INQUIRER: Raw sewage seeped into Jackeline and Eduardo Gonzalez’s basement, through its bathroom, hallway, and bedroom. The fumes forced the family to eat outside and sent 1-year-old Eduardo Jr. to the emergency room three times with respiratory problems. The toxic flow burned holes in walls and ruined clothes and a sofa. The mold ended Grandma’s visits from Puerto Rico. The sewage comes from a collapsed pipe at the end of their block, on Cherry Street in Camden. How does the city respond? For three hours, three days a week, a bored employee uses a noisy machine to transfer waste from the busted sewer into one that works.
This jury-rigged solution has been in place for more than a year. Camden is so broke, so unable to perform the basic functions of government, that the obvious solution — repairing the century-old brick sewer system — is almost impossible to achieve, fiscally and politically. Life in Camden wasn’t supposed to be like this. Seven years ago, New Jersey rolled out a revitalization plan that brought with it the biggest municipal takeover in American history. After years of being subsidized by state taxpayers, corrupt and crumbling Camden would be taken over, repaired, and put on a path to self-reliance.
Then-Gov. Jim McGreevey gave Camden $175 million in bonds and loans, plus a one-time $7.5 million appropriation from the state budget, in exchange for an appointed chief operating officer to run the government and for gubernatorial control over the school board. His plan would create jobs, improve the quality of life, decrease crime, demolish all unsafe vacant buildings, lure new businesses, and, yes, mend sewers. Five years later, when the recovery effort was first scheduled to be completed, the Gonzalezes bought a small rowhouse with money earned cleaning offices in Cherry Hill. But their odorous problem has now forced them to put that house on the market for the price they paid, $69,900. So far, no buyer is interested. MORE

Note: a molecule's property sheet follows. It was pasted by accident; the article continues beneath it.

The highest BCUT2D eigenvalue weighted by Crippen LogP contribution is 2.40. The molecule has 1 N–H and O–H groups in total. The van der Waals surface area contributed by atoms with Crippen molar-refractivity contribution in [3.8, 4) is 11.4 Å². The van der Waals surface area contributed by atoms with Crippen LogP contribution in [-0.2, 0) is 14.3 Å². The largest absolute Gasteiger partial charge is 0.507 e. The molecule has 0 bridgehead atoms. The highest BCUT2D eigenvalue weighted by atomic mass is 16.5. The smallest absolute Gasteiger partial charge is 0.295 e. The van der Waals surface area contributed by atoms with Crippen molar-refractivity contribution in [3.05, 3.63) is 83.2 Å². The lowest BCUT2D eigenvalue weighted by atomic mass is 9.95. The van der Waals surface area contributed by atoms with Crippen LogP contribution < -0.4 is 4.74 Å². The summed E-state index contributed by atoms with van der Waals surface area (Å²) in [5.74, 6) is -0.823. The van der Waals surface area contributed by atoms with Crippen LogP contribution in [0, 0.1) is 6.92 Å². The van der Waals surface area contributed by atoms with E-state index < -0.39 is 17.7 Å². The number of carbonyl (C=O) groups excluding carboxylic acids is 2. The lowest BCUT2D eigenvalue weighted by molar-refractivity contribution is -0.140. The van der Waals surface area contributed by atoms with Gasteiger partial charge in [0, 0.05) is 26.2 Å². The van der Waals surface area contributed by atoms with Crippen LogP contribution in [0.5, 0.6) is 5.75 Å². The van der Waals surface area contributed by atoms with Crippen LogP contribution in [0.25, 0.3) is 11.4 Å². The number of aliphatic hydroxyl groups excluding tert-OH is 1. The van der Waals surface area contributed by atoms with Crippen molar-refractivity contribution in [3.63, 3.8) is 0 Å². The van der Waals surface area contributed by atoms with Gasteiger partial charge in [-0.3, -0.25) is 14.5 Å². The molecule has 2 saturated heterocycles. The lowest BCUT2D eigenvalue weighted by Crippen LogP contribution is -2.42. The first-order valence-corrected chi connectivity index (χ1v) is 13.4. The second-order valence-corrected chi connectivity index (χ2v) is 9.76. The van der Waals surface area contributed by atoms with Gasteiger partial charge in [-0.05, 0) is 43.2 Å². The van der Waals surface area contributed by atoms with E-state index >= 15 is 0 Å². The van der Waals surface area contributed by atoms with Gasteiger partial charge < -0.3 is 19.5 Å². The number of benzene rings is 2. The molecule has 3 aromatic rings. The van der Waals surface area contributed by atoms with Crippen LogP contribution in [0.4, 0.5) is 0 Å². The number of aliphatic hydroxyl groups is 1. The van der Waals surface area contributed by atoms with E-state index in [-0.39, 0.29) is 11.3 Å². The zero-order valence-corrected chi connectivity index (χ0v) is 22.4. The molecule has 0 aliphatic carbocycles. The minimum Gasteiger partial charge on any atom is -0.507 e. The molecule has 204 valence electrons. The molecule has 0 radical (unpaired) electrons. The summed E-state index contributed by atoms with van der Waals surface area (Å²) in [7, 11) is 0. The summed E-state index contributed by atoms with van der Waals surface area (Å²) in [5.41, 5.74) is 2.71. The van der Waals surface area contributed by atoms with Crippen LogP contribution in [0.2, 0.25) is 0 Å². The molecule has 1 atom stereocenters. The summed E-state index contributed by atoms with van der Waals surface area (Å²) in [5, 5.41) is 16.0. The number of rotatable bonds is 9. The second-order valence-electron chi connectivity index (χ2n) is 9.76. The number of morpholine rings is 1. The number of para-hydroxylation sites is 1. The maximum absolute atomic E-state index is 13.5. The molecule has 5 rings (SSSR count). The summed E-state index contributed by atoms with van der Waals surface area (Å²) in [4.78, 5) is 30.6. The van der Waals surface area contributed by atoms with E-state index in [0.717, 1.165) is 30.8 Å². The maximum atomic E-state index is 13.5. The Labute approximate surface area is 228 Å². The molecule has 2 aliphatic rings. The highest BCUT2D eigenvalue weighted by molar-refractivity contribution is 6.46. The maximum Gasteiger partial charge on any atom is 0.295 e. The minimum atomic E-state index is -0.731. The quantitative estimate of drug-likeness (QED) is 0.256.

RELATED: The world’s first drive-in movie theater opens in Camden, New Jersey. The concept was developed by Richard Hollingshead Jr., who experimented with various projection and sound techniques in the driveway of his house. Using a 1928 Kodak projector mounted on the hood of his car and aimed at a screen pinned to some trees, Hollingshead worked out the spacing logistics to make sure that all cars had an unobstructed view of the screen. He received a patent for his idea in May 1933 and opened his first drive-in theater only three weeks later. They quickly fanned out across the country. Their popularity soared after World War II, when Americans started having kids in droves. (Can you say “Boom”?) The drive-in offered cheap family entertainment, a place where parents could take the kids without having to shell out for a baby sitter, or worry about them bothering other patrons. In fact, that was Hollingshead’s original hook: “The whole family is welcome, regardless of how noisy the children are.” MORE